Baby, please come to the station
And I'll wipe your windshield clean
If you need oil, I'll give you oil
And I'll fill your tank with gasoline
Baby, please come to the station
You know I get so lonely there
Bring some wine for inspiration
And wear a ribbon in your hair

But it's in "Suzanne," Randy's smutty answer to Leonard Cohen's spiritual love ballad by the same name, that his zeal for the perverse really shines. When Randy performs the song in public, he often introduces it by saying, "Nothin' religious about this one"; and it's true, Randy's weird lover hardly wants his perfect body to be touched by anything as abstract as some chick's mind:

I saw your name, baby
In a telephone booth
And it told all about you, mama
Boy I hope it was the truth
I took down your number
Looked up your address, Sue
And I was hopin' that maybe
You could love me, too

I'm gonna wait in the shadows
For you to come by
I'm gonna wait in the shadows, baby
For you to come by
And then I'll jump from the shadows
And try and catch your eye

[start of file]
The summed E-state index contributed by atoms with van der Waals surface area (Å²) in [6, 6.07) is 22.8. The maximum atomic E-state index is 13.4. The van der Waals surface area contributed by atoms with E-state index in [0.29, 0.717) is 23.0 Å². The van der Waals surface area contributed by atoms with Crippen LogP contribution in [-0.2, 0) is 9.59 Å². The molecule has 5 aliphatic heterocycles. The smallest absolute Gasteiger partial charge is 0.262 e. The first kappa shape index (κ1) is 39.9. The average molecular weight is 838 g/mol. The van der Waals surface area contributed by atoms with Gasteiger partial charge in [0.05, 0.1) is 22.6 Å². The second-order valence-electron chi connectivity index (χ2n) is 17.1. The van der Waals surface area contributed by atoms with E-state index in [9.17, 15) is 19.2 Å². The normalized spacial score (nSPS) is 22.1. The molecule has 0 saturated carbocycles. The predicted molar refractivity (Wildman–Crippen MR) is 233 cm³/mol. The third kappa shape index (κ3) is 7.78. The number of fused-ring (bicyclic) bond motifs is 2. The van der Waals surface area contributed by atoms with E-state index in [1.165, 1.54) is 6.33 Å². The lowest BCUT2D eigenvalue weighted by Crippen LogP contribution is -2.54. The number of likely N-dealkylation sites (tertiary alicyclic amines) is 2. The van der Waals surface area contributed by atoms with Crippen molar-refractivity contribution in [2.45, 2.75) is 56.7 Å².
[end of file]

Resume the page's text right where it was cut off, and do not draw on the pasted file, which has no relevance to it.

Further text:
Gonna run my fingers through your hair
And love you everywhere

Now I don't want to get too romantic
That's just not my way
But when I get my arms around you
I'm gonna rock you all the night
Gonna rock you all the day

Suzanne, you won't know it, but I'll be behind you
Don't try and run away from me, little girl
Wherever you go I'll find you
And when you go to the pictures
And I know you do
Don't take no one with you
'Cause I'll be there, too

"Suzanne," of course, is not really a love song as much as a kind of impersonal spoof; but Randy can employ kinkiness equally well in more serious personal overtures and make it sound almost beautiful. Here's "You Can Leave Your Hat On," which is included on his last album, Sail Away:

Baby take off your coat . . . (real slow)
Baby take off your shoes . . . (here I'll take your shoes)
Baby take off your dress
Yes. Yes. Yes.
You can leave your hat on
You can leave your hat on
You can leave your hat on